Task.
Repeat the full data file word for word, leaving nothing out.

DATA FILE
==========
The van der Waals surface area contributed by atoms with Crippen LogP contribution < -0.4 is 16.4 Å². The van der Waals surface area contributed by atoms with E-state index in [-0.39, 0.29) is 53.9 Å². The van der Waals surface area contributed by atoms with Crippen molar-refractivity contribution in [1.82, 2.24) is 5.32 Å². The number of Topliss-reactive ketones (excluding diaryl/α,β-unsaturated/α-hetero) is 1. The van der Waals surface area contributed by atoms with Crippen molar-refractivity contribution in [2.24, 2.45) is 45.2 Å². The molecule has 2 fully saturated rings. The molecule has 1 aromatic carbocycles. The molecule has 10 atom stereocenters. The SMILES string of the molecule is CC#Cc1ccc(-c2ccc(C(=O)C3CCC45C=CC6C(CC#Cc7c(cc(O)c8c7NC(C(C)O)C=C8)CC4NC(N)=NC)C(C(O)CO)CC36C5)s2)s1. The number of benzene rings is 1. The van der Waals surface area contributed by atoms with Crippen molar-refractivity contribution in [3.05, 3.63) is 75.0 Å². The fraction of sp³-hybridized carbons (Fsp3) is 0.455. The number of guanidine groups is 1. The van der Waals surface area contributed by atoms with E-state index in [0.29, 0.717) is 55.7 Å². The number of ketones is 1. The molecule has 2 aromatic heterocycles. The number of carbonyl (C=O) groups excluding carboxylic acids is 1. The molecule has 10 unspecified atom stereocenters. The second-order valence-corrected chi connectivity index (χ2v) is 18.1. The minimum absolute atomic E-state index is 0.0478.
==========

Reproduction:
The van der Waals surface area contributed by atoms with Crippen LogP contribution < -0.4 is 16.4 Å². The van der Waals surface area contributed by atoms with E-state index in [-0.39, 0.29) is 53.9 Å². The van der Waals surface area contributed by atoms with Crippen molar-refractivity contribution in [1.82, 2.24) is 5.32 Å². The number of Topliss-reactive ketones (excluding diaryl/α,β-unsaturated/α-hetero) is 1. The van der Waals surface area contributed by atoms with Crippen molar-refractivity contribution in [2.24, 2.45) is 45.2 Å². The molecule has 2 fully saturated rings. The molecule has 1 aromatic carbocycles. The molecule has 10 atom stereocenters. The SMILES string of the molecule is CC#Cc1ccc(-c2ccc(C(=O)C3CCC45C=CC6C(CC#Cc7c(cc(O)c8c7NC(C(C)O)C=C8)CC4NC(N)=NC)C(C(O)CO)CC36C5)s2)s1. The number of benzene rings is 1. The van der Waals surface area contributed by atoms with Crippen molar-refractivity contribution in [3.05, 3.63) is 75.0 Å². The fraction of sp³-hybridized carbons (Fsp3) is 0.455. The number of guanidine groups is 1. The van der Waals surface area contributed by atoms with E-state index in [0.29, 0.717) is 55.7 Å². The number of ketones is 1. The molecule has 2 aromatic heterocycles. The number of carbonyl (C=O) groups excluding carboxylic acids is 1. The molecule has 10 unspecified atom stereocenters. The second-order valence-corrected chi connectivity index (χ2v) is 18.1. The minimum absolute atomic E-state index is 0.0478.